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ECB nearly certain to cut deposit rate in March, quantitative easing boost 50-50: poll
January 27, 2016 / 12:33 PM / in 2 years

ECB nearly certain to cut deposit rate in March, quantitative easing boost 50-50: poll

(Reuters) - The European Central Bank is likely to cut its deposit rate again in March, according to a majority of economists in a Reuters poll who also said there was an even chance it will increase its monthly asset purchases.

European Union (EU) flags fly in front of the European Central Bank (ECB) headquarters in Frankfurt, Germany, December 3, 2015. REUTERS/Ralph Orlowski

A nearly 20 percent fall in oil prices and a punishing sell-off in global stock markets so far this year has put the focus back on concerns about global growth, particularly from the slowdown in emerging economies led by China.

That has dented expectations for further interest rate hikes by the U.S. Federal Reserve after it raised the fed funds rate last month and raised questions about the ECB’s ability to pull very low inflation back up toward its nearly 2 percent target.

ECB President Mario Draghi has said the central bank still has plenty of options left, suggesting it could act as early as March.

But economists were split on whether the ECB has any substantial firepower left other than increasing or extending its asset purchase program and further cuts to deposit rate. The euro is trading almost exactly where it was two months ago.

The latest Reuters poll put the probability of ECB easing monetary policy at 80 percent in the next six months, with 59 of 68 economists forecasting another deposit rate cut when the central bank meets in March.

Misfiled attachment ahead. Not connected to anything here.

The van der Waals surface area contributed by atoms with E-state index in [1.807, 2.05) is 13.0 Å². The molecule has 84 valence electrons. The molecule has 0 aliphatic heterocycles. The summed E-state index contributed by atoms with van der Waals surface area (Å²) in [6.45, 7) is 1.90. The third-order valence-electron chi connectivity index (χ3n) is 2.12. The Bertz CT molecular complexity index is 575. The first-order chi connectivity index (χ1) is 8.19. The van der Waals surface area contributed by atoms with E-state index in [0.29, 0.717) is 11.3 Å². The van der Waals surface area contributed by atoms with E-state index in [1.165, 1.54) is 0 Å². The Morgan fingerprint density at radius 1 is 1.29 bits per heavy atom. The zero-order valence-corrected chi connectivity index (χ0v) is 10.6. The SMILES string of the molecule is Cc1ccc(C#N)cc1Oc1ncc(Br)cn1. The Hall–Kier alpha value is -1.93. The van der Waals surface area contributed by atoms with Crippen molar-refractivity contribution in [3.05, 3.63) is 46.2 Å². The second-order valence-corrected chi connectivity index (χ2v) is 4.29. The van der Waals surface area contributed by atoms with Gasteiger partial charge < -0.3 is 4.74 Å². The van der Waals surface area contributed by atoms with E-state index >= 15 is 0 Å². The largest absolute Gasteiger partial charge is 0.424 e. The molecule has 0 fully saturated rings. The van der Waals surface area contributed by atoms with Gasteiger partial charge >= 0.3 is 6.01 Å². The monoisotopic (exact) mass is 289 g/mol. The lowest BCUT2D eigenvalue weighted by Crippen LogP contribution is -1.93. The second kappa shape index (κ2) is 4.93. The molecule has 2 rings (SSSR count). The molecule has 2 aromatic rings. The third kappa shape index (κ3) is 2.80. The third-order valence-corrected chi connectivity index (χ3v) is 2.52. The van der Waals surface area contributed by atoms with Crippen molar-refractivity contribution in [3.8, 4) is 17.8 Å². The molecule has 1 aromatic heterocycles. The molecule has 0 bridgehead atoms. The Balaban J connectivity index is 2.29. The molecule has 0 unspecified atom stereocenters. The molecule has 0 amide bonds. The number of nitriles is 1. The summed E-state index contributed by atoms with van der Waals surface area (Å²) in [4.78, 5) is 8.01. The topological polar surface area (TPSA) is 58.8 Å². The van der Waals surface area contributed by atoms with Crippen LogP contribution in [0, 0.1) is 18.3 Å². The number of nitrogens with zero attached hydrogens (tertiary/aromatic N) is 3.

Economists gave only a median 50 percent probability of an increase at the March meeting to the 60 billion euros the ECB is currently spending each month buying bonds.

“We do not expect ‘more of the same’, even if more than a 10 basis points cut on the deposit rate is unlikely. Mere extension would not be on par with ‘new circumstances’,” wrote analysts at Bank of America Merrill Lynch.

The central bank disappointed markets in December by not increasing its monthly spend, although German members of the Governing Council even opposed the more modest decision to extended the program’s planned duration while also trimming an already-negative deposit rate.

“The next press conference being two months away and the ECB’s disappointment in December might stop the market getting ahead of itself pricing in aggressive easing at this stage,” noted analysts at Barclays.

A separate Reuters poll showed the euro zone economy was expected to expand by 0.4 percent in each quarter until Q1 2017. While that may be a decent pace of growth by recent standards, it is still not enough to lower unemployment or lift inflation meaningfully. [ECILT/EU]

The ECB has been buying 60 billion euros a month worth of mostly sovereign bonds and currently expects to keep doing so until March 2017. The stimulus program has had some success but inflation remains close to zero, anchored there by falling oil and commodity prices.

Draghi has said the ECB has several policy tools left to use however, and a slight majority -- 31 of 59 -- of economists polled agreed with him. The remaining 28 did not.

“In principle a central bank has unlimited possibilities, but of course there are huge political constraints,” said Leon Corbelissen, chief economist at Robeco.

“In theory, the ECB could broaden markedly the range of eligible assets e.g., corporate bonds, credit, high yield, real estate, equities, FX ... (and) QE for the people also comes into view as a desperate measure of last resort.”

Those who did not agree said that monetary policy had already run its course and suggested as Draghi has done that governments would need to take action.

“The problem is weak demand in the euro zone,” said Christian Dreger, research director for international economics at DIW Berlin. “Any further stimulus will have to come from the fiscal side.”

Polling and analysis by Sarmista Sen and Vartika Sahu; Editing by Ross Finley and Catherine Evans

Our Standards:The Thomson Reuters Trust Principles.
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